I was once a hoarder...well, kind of. My mom used to call me a “packrat,” and, I have to tell you, I didn’t disagree.
I like to think that I learned the hoarder lifestyle from my parents. For instance, my mom is obsessed with seasonal decor, particularly Christmas.
She’d come home from stores with bags upon bags of decorations, but she’d never get rid of anything. Some of her decorations were older than me.
If you look up “packrat” in the dictionary, you’ll see an image of my dad underneath it. I love my dad, but that man will keep anything he can get his hands on.
He keeps every spare part for every piece of furniture and owner’s manuals for every machine. We have at least two dozen boxes from prior moves that are simply labeled “Dad’s junk” because none of us know what his belongings consist of.
The point is, every member of my family is a collector of sorts.
My collector’s item of choice was every odd and end I could find. I would collect toys, rocks, books, coins and basically anything else I could get ahold of. My problem was that my stuff accumulated, and I was too selfish to get rid of anything.
This attitude went on for years, at which point my family made a fairly large move. I ended up having to leave a lot of my belongings behind, but I quickly forgot about the items I lost and started focusing on the things I still had.
I chose not to mourn the things I no longer owned and instead found joy in what I had kept.
I began limiting my shopping experiences and found that I wasn’t acquiring as many material possessions as I once did. This went on for a while, until I stumbled upon a YouTube video of someone “decluttering” her possessions, or weeding out things she no longer wanted.
I found myself falling down the rabbit hole, watching dozens of videos of other people decluttering everything from clothes to makeup to their kitchen cabinets. Simply put, I was hooked.
There seemed to be a common theme amongst these videos: Keep what sparks joy. This idea comes from Japanese professional organizer Marie Kondo.
She developed the KonMari method, which asks individuals what they find the most important in their collections. If a particular item sparks joy, keep it, but if there’s a feeling of dread, then it’s time to discard it.
I knew that if I wanted to properly reduce the amount of things I own I had to purchase her book. So I did.
I went nuts getting rid of things. I donated clothes and books and CDs and everything I could live without. And it felt good.
It was like a rush of dopamine. I felt great knowing that I no longer had so many things cluttering up my life, and I felt even better knowing that someone else would get use out of the items I didn’t want.
I quickly ran out of things to get rid of and found myself revisiting collections that I had already decluttered. I refined everything until I literally could not get rid of anything else.
My mom eventually jumped on the bandwagon and followed suit. I convinced her to slowly start donating decorations and knick-knacks in order to declutter our entire house.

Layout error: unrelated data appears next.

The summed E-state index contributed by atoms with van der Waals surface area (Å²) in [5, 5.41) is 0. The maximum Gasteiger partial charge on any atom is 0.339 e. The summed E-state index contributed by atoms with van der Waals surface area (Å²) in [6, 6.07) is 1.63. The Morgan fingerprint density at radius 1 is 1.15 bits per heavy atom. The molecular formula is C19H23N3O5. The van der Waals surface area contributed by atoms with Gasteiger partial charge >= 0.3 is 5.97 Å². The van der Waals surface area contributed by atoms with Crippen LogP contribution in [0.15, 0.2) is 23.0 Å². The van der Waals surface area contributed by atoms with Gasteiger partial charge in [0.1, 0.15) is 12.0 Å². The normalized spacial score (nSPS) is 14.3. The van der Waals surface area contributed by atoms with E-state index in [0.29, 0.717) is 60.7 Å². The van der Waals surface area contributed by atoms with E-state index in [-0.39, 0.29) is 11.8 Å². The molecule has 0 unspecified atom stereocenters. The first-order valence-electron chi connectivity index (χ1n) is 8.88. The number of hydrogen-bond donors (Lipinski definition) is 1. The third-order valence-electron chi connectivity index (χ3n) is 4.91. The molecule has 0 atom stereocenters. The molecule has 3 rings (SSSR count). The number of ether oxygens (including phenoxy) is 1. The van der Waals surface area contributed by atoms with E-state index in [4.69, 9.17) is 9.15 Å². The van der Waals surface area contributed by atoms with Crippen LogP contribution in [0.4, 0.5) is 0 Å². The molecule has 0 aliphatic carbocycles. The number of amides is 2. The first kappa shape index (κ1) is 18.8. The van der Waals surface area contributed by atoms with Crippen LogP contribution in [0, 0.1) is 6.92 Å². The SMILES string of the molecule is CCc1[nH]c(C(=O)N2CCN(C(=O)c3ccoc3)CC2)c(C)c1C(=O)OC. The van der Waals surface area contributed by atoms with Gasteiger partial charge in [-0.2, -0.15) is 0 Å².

We’ve managed to get rid of boxes of material possessions, and our house feels much less messy.
I’ve also helped my brother to get rid of a lot of his old and worn clothes.
Only one stubborn family member remains: my dad. He’s starting to go through his things to recognize what’s important and what’s not. He’s very reluctant, but every once in a while, I’ll go through one of his “Dad’s junk” boxes for him and get rid of at least 85 percent of its contents. Sorry, Dad.
Regardless of how much I manage to dispose of, I’ll never be a perfect minimalist. The term “minimalism” is very subjective to begin with; there’s no exact stopping point. Some minimalists sleep on the floor of a studio apartment, but I only love my bed and my momma. I’m sorry.
For me, minimalism is a way of life and a new type of cleanliness. It’s about being surrounded only by the things that bring you joy. If it doesn’t make you happy, then you don’t need that type of negativity in your life.
Minimalism has changed my life for the better. It’s helped my finances by challenging me to question what I truly need versus what I simply want.
It’s given me a future. When I’m decluttering, I think about the type of life I want for myself, that being one that has more experiences than possessions. (I also hope to one day be able to freak out when even one piece of mail is on the kitchen counter.)
Overall, it’s been a liberating experience, one that I feel blessed to have discovered at a relatively young age.
If you’re looking to get ahead of your spring cleaning and want to discard some of your unwanted belongings, I recommend researching what materials can be recycled in your area and if any shelters will take your gently used beauty products.
By now you’ve probably heard of the Netflix show “Tidying Up with Marie Kondo,” but if you’d like to learn more about the minimalism movement, I suggest reading Marie Kondo’s “The Life-Changing Magic of Tidying Up,” or simply googling the KonMari method if you’re broke.
Molly Sack is a second-year nursing major.